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Me and DTE and Big Data – now what?

26 May 2015

imageEarlier this year, DTE offered us an app which would help us manage our energy usage.  Last week, a box labelled “DTE Insight” arrived at our home.  DTE Insight is supposed to “put home energy usage data at our fingertips” and give us real time energy data usage.  

As the parent of a recent high school graduate interested in statistics, I hear a lot about “big data” and “informatics” and how the processing and analysis of data will change our lives. While it is interesting, the DTE app and “bridge” have not been a revelation. I still know that lights need to be turned off, and appliances unplugged.  

While putting a number to how much electricity each item in my house is using is cool, I’m not sure that having “snapshots” of this information will change my use or that I want to take the time to compare and contrast or to evaluate each individual bit of data as to each appliance (I suppose if each item had a meter scrolling on it….).  Instead, I expect I will continue to turn the lights off and read outside in the daylight, and keep telling my kids to turn off the lights and the TV when they leave a room.

While I see the value for large energy users, I’m not sure that knowing how much each lamp is costing me in real time is going to change my behavior. Maybe someone can show me how they are using it to become more energy efficient?

“Free” Energy Efficiency Funds Available to Michigan Small Businesses

17 Apr 2014

 The Michigan Energy Office recently announced a grant program where they will match building owner (private and non-profit) funds of between $5,000 and $20,000 for energy efficiency projects.  Any small business or private nonprofit organization with fewer than 100 employees statewide that owns a commercial building in Michigan is eligible to apply.

 There is a process with written and oral presentations and the goals are to improve energy efficiency by 20% or more through each funded project and to cause funds to be reinvested based on savings.  This may make some smaller private projects that have been sitting on the shelf awaiting funding viable.

You will need an itemized budget and budget narrative and be able to justify the expense and the savings you expect as well as jump through a number of other “hoops.”  Please let me know if you’d like more information about the program.

Electricity “shaming” comes to Detroit?

21 Oct 2013

My first energy “report card”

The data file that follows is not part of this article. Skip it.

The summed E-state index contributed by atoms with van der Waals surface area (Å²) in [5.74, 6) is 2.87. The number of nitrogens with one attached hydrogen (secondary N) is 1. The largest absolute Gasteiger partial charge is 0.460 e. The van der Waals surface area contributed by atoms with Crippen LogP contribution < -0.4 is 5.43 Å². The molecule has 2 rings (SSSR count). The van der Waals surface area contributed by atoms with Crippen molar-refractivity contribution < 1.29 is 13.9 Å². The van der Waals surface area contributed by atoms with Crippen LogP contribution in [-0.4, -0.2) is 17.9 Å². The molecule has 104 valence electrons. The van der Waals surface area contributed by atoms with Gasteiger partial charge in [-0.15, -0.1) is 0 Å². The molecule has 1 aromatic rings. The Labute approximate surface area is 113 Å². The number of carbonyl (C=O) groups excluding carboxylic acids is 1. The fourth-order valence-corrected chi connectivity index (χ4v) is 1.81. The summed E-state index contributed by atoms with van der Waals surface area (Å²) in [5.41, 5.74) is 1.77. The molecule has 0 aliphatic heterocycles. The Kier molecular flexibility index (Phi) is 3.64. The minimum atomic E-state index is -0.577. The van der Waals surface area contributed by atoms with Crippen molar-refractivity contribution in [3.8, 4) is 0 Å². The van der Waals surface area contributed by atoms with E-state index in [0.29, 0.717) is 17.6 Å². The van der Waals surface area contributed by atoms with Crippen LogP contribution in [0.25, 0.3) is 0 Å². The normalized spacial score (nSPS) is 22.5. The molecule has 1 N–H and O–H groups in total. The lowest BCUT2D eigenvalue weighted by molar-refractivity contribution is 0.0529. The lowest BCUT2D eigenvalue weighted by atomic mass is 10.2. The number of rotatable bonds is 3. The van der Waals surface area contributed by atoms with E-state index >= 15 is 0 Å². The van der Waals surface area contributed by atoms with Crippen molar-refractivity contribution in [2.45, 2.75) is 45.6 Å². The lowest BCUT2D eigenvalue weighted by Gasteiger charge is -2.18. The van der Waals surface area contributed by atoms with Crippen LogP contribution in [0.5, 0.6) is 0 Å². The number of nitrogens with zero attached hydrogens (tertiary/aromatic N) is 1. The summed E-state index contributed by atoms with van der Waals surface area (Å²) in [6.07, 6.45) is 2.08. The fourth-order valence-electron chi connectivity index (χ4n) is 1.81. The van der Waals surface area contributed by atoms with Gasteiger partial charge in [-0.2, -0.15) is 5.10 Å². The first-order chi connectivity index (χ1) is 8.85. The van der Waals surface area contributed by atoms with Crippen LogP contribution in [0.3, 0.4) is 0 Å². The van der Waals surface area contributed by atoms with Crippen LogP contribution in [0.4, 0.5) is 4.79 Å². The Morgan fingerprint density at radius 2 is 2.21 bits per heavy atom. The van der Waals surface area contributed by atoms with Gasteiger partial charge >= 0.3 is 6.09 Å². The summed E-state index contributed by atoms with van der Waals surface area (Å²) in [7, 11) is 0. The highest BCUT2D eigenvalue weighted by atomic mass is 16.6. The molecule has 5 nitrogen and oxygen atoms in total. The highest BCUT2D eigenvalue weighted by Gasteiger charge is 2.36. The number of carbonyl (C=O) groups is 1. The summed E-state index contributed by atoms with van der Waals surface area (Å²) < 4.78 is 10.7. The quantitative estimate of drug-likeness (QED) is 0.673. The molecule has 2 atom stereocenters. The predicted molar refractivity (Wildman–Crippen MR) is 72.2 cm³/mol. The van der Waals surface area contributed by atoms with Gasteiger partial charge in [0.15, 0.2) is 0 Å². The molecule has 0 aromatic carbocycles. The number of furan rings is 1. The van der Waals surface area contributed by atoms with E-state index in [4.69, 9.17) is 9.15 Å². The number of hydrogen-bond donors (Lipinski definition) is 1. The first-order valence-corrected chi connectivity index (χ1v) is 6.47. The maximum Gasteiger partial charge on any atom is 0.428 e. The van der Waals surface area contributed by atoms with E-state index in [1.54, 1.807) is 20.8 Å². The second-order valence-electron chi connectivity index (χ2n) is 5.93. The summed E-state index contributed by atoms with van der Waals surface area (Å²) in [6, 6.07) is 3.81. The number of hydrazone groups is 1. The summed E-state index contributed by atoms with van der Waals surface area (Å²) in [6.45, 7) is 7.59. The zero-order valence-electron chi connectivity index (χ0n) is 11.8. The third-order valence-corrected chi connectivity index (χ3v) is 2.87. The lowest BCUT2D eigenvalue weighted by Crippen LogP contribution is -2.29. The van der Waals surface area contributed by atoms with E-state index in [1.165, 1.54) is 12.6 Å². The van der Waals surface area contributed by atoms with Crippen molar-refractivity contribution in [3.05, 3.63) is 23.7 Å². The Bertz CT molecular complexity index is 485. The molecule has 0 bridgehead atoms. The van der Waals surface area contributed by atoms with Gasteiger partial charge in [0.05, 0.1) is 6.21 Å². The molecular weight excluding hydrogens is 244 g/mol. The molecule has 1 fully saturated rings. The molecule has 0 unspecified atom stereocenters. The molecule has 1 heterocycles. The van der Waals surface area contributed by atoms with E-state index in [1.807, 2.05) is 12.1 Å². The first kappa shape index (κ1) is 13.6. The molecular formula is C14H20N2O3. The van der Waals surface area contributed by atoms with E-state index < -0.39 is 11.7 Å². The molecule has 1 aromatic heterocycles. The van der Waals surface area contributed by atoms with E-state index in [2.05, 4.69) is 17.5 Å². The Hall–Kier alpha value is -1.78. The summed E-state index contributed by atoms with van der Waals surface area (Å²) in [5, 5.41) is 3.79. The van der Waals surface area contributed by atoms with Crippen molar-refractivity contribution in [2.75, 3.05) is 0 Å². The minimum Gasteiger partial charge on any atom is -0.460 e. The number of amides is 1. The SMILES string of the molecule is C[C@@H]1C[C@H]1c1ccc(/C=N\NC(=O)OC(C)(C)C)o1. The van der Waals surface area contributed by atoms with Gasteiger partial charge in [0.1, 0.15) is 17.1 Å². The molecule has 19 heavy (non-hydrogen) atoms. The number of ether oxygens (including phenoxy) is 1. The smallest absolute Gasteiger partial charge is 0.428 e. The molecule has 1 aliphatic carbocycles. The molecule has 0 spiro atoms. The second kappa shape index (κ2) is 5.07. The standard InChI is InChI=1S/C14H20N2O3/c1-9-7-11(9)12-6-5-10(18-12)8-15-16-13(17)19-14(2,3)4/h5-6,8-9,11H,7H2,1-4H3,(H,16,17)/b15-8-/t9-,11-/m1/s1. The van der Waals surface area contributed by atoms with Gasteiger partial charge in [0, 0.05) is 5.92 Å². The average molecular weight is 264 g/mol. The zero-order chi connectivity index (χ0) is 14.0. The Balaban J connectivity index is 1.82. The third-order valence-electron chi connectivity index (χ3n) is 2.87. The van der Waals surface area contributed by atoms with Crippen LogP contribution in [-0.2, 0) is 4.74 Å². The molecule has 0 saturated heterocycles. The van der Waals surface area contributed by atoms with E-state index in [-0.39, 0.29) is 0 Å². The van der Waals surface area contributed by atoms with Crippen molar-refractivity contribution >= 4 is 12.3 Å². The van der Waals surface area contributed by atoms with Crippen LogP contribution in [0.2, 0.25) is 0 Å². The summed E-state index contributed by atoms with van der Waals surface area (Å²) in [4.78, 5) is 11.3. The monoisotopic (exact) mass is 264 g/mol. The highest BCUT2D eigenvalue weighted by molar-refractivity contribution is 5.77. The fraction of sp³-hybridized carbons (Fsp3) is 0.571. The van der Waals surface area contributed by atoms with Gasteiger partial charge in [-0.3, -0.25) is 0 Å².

About 20 months ago, I blogged about a friend in Palo Alto who had received a summary comparing her electric use to her neighbors and last summer my house got a smart meter with the promise that, at some point, we were going to get access to our energy usage information via the Internet “to better manage my energy costs.”

Well, that day has arrived (sort of) and, frankly, I don’t have the tools to manage my costs but now I feel like an underachiever.

Our “energy report card” came in the mail and you can see, my family is somewhere in the middle when compared to my more efficient and less efficient neighbors.  Apparently, if we only could have matched the efficient neighbors, we’d have saved over $400 last year.  That sounds nice, but other than giving me three canned suggestions (or did they know we have an old basement fridge?), I’m not sure knowing how my usage compares really does for me.

Despite all the LED bulbs I’ve replaced (and I still have plenty of incandescents I’m waiting on to burn out), insulation, a new fridge and microwave and dishwasher, and timers, I  still need to invest more time and money in energy efficient appliances and use them more intelligently – no meter is going to remind my family to turn off the lights when we leave a room or not stand with the fridge open. It is the human element that needs to get smarter.

Thus far, I just feel like my neighbors are looking at me and saying, “he’s the one who leaves his porch lights on all night – D+!”  What about you? Did you get one of these? what are you doing with the information?

And they say it couldnt happen here. Due diligence – part one.

16 Jul 2013

Often, we hear clients say, “Well, sure contamination is a risk with property used in the 1940’s or even the 1960’s but it isn’t happening today.”  I think of A Civil Action which talks about tannery wastes dating back to the early 1800’s.   The movie, Erin Brockovitch dealt with contamination caused in the 1950’s and 1960’s.  Due diligence isn’t as important on a property of recent vintage, right?

A recent story from San Francisco and stories from Delaware and from North Carolina indicate that just isn’t so.  As you can see, homeowners and employees are still learning about exposures to a known carcinogen which was used as an industrial degreaser and solvent for years.

The lesson that the business community should take away from this is – environmental due diligence is not a do-it-yourself proposition.  Any businessperson looking to buy or lease any property should ask their attorney to:

1. help hire the environmental consultant to be sure she is getting what she needs; and

2. read the environmental reports and discuss them with the consultant to be sure that she got what she needed.

Any proper environmental phase I is going to look not only at the past use of the property in question but also the current and past use of the surrounding area.  In the coming weeks, we will summarize how this process works; what is and is not included in it and how best to maximize its use.